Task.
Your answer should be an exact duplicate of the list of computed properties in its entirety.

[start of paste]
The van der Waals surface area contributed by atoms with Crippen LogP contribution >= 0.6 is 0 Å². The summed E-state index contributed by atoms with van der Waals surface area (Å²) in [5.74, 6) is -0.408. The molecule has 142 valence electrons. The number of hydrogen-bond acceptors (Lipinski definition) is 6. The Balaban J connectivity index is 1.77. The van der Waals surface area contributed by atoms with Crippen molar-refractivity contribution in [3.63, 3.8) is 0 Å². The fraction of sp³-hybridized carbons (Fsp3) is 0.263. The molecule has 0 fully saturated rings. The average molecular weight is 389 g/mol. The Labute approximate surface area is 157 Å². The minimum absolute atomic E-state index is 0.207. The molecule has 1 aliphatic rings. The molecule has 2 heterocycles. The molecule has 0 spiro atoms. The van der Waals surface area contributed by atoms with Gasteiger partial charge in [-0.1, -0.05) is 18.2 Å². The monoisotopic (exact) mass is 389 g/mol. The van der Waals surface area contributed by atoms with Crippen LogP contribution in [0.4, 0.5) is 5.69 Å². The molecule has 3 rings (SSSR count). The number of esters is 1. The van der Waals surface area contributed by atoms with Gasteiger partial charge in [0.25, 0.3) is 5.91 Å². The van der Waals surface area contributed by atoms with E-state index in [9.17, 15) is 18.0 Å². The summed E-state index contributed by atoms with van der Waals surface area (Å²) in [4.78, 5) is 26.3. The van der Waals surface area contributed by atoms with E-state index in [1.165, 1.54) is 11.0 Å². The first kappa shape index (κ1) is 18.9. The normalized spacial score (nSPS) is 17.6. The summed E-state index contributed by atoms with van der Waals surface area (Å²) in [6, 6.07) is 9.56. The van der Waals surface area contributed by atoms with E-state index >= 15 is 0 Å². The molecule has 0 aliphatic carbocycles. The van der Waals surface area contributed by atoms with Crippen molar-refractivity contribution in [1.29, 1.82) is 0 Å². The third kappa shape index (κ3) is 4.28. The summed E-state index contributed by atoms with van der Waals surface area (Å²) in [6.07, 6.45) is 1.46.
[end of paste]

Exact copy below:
The van der Waals surface area contributed by atoms with Crippen LogP contribution >= 0.6 is 0 Å². The summed E-state index contributed by atoms with van der Waals surface area (Å²) in [5.74, 6) is -0.408. The molecule has 142 valence electrons. The number of hydrogen-bond acceptors (Lipinski definition) is 6. The Balaban J connectivity index is 1.77. The van der Waals surface area contributed by atoms with Crippen molar-refractivity contribution in [3.63, 3.8) is 0 Å². The fraction of sp³-hybridized carbons (Fsp3) is 0.263. The molecule has 0 fully saturated rings. The average molecular weight is 389 g/mol. The Labute approximate surface area is 157 Å². The minimum absolute atomic E-state index is 0.207. The molecule has 1 aliphatic rings. The molecule has 2 heterocycles. The molecule has 0 spiro atoms. The van der Waals surface area contributed by atoms with Gasteiger partial charge in [-0.1, -0.05) is 18.2 Å². The monoisotopic (exact) mass is 389 g/mol. The van der Waals surface area contributed by atoms with Crippen LogP contribution in [0.4, 0.5) is 5.69 Å². The molecule has 3 rings (SSSR count). The number of esters is 1. The van der Waals surface area contributed by atoms with Gasteiger partial charge in [0.25, 0.3) is 5.91 Å². The van der Waals surface area contributed by atoms with E-state index in [9.17, 15) is 18.0 Å². The summed E-state index contributed by atoms with van der Waals surface area (Å²) in [4.78, 5) is 26.3. The van der Waals surface area contributed by atoms with E-state index in [1.165, 1.54) is 11.0 Å². The first kappa shape index (κ1) is 18.9. The normalized spacial score (nSPS) is 17.6. The summed E-state index contributed by atoms with van der Waals surface area (Å²) in [6, 6.07) is 9.56. The van der Waals surface area contributed by atoms with E-state index >= 15 is 0 Å². The molecule has 0 aliphatic carbocycles. The van der Waals surface area contributed by atoms with Crippen molar-refractivity contribution in [1.29, 1.82) is 0 Å². The third kappa shape index (κ3) is 4.28. The summed E-state index contributed by atoms with van der Waals surface area (Å²) in [6.07, 6.45) is 1.46.